Falkirk schools warn of 'unprecedented cuts'
Schools in Falkirk Council's area are warning parents that significant cuts may have to be made.
Local secondary head teachers have been asked to identify £2.5m of savings, while primary heads have been asked to find £1.8m for next year.
BBC Scotland has seen a letter sent to parents at one school warning that this could lead to bigger class sizes or fewer subject choices.
Now the council leader has apologised for the concern this letter caused.
Scotland's councils are due to find out their budgets next month.
Parents at Larbert High have been told that the school could have to save just over £500,000.
The letter says this could lead to the equivalent of cutting 12 teaching staff.
Falkirk wants to save a total of £5.83m in children's services in each of the next five years, which it describes as "unprecedented cuts".
In a statement the Scottish government said the leader of the council had apologised for the concern raised.
A spokesman said: "Since this letter was issued, Falkirk council has made clear that no-one will lose their job nor are they planning compulsory redundancies and there will be no impact on the pupil/teacher ratio.
"They have also stated categorically that, while they are looking to reduce costs, they will not reduce the options and opportunities available to pupils. Instead they are looking at schools working more closely together to offer subjects between them.
"The leader of the council has apologised for the concern caused by the letter.
"We welcome that clarification from the council."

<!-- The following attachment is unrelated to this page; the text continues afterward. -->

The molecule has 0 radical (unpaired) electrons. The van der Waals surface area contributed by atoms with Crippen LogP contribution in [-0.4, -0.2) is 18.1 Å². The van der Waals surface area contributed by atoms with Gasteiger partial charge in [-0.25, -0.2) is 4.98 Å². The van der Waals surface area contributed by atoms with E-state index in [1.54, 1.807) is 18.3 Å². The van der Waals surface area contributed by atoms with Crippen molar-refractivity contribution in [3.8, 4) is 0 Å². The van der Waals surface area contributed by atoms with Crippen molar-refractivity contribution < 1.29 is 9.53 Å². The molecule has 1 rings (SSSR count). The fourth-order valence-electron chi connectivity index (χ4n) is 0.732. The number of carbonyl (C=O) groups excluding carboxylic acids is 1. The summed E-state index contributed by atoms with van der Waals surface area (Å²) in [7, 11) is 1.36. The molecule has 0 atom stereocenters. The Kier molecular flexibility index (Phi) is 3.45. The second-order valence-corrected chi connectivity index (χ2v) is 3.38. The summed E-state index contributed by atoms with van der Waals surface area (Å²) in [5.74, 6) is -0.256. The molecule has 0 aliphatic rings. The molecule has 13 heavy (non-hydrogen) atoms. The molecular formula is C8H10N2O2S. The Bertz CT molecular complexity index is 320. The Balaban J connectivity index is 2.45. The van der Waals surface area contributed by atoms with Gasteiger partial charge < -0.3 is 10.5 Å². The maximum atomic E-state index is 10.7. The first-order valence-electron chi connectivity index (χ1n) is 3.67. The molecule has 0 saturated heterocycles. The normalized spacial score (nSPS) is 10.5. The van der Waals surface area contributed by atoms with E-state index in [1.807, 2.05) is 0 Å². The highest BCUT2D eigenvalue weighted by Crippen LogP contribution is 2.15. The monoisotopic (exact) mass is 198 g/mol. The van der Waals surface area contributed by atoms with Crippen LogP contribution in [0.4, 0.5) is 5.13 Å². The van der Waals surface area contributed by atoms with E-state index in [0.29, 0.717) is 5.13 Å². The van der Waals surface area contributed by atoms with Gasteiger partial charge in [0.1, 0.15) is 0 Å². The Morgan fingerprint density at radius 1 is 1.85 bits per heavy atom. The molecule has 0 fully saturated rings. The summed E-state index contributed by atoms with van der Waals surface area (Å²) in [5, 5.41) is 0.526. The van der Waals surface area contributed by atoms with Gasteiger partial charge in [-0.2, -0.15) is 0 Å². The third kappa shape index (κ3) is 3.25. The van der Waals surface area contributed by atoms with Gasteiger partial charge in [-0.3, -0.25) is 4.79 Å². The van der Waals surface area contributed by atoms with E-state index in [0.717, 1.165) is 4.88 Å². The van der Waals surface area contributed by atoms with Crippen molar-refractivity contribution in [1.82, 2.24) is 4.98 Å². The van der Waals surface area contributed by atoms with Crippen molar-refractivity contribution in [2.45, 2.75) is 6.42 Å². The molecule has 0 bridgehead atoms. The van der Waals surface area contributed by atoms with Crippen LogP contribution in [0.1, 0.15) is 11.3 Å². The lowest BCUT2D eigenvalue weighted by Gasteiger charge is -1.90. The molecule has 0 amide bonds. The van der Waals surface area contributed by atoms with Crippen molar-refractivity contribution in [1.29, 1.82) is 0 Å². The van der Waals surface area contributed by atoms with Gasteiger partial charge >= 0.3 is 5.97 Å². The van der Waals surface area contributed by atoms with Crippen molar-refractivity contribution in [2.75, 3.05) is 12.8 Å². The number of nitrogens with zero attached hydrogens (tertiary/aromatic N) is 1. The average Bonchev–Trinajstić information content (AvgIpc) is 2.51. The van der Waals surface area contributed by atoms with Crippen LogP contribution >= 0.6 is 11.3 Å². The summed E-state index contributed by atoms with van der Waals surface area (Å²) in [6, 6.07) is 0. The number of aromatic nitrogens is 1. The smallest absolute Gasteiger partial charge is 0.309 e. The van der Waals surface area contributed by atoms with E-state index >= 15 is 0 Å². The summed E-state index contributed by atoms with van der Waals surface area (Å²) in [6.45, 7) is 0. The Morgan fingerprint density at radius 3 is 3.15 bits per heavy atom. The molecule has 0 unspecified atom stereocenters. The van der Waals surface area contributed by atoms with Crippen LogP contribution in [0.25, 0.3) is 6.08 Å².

BBC Scotland has also seen a letter sent to parents at Beancross Primary School in Grangemouth.
It talks of £58,000 worth of cuts to the school's budget.
The situation facing Falkirk Council - which is run by the SNP, along with an independent councillor - touches on two wider issues.
One is the overall financial situation facing local government.
Councils have faced years of financial pressure and council body Cosla wants councils to have more power to raise revenue.
The Scottish government, which gives councils most of their cash, argues it has protected local authorities from the worst of so-called "Westminster austerity".
It comes amid an ongoing campaign by unions for teachers to receive a 10% pay rise.
Head teachers are being asked to come up with ways of reducing spending as a result of moves to devolve more decision-making power to them.
Previously such decisions were more likely to have been taken centrally by councillors and the council's education officers.
In the past, it would have been highly unusual for heads to seek views on significant cuts to individual schools.
Councils are responsible for deciding how much to spend on their local education service but have to work within national agreements.
Many schools also receive some direct funding from Holyrood to spend on schemes to raise attainment. This is linked to the number of children entitled to free school meals.
The government expects councils to broadly maintain teacher numbers - although exceptions can be made if school roles are declining.
Realistically, it is virtually impossible that any teachers will be made redundant.
However, attempts could potentially be made to close posts which become vacant.
A school could, in theory, save money by cutting classroom assistants or spending less on new resources.
Parents have until 7 December to respond to consultations.
'Significant potential savings'
A spokesman for teachers' union EIS said it would always oppose cuts to school budgets and staffing.
He said: "The EIS is already in discussions with the other staff trade unions as to how best to fight these cuts, and is aware that parents' groups are also organising and highly-motivated to protect our schools and the education of our young people."
A Falkirk Council spokeswoman said the authority currently faced a budget gap of about £18m in 2019/20.
She said: "To address this challenge all senior managers in Falkirk Council have been asked to identify significant potential savings from across all service areas, including education.
"Currently, head teachers are discussing potential savings options with school staff and with parent councils.
"Council officers are working with head teachers and with trade union representatives to identify how savings will be achieved.
"No final decisions will be taken until the council sets its budget in February 2019."